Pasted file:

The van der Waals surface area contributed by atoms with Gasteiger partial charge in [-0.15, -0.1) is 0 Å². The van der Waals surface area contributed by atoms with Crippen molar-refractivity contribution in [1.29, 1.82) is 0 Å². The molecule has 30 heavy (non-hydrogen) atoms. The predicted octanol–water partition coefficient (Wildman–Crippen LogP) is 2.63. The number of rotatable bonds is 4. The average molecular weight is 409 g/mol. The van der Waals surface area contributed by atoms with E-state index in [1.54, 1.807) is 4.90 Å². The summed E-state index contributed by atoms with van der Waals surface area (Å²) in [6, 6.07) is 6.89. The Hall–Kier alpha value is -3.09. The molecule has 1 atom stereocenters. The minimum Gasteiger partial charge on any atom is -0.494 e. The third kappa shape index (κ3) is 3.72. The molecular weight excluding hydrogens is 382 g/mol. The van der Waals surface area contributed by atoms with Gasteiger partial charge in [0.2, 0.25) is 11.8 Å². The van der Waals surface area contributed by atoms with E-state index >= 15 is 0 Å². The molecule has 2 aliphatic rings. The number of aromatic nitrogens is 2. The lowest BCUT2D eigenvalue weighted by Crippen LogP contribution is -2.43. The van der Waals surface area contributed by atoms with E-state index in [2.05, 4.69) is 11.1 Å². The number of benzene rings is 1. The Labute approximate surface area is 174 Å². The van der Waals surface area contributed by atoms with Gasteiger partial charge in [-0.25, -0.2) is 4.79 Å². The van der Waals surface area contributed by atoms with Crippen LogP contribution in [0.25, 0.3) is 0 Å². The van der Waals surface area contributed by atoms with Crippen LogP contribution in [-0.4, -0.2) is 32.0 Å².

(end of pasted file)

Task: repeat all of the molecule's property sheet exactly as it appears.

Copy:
The van der Waals surface area contributed by atoms with Gasteiger partial charge in [-0.15, -0.1) is 0 Å². The van der Waals surface area contributed by atoms with Crippen molar-refractivity contribution in [1.29, 1.82) is 0 Å². The molecule has 30 heavy (non-hydrogen) atoms. The predicted octanol–water partition coefficient (Wildman–Crippen LogP) is 2.63. The number of rotatable bonds is 4. The average molecular weight is 409 g/mol. The van der Waals surface area contributed by atoms with E-state index in [1.54, 1.807) is 4.90 Å². The summed E-state index contributed by atoms with van der Waals surface area (Å²) in [6, 6.07) is 6.89. The Hall–Kier alpha value is -3.09. The molecule has 1 atom stereocenters. The minimum Gasteiger partial charge on any atom is -0.494 e. The third kappa shape index (κ3) is 3.72. The molecular weight excluding hydrogens is 382 g/mol. The van der Waals surface area contributed by atoms with Gasteiger partial charge in [0.2, 0.25) is 11.8 Å². The van der Waals surface area contributed by atoms with E-state index >= 15 is 0 Å². The molecule has 2 aliphatic rings. The number of aromatic nitrogens is 2. The lowest BCUT2D eigenvalue weighted by Crippen LogP contribution is -2.43. The van der Waals surface area contributed by atoms with E-state index in [2.05, 4.69) is 11.1 Å². The number of benzene rings is 1. The Labute approximate surface area is 174 Å². The van der Waals surface area contributed by atoms with Gasteiger partial charge in [-0.25, -0.2) is 4.79 Å². The van der Waals surface area contributed by atoms with Crippen LogP contribution in [0.25, 0.3) is 0 Å². The van der Waals surface area contributed by atoms with Crippen LogP contribution in [-0.4, -0.2) is 32.0 Å².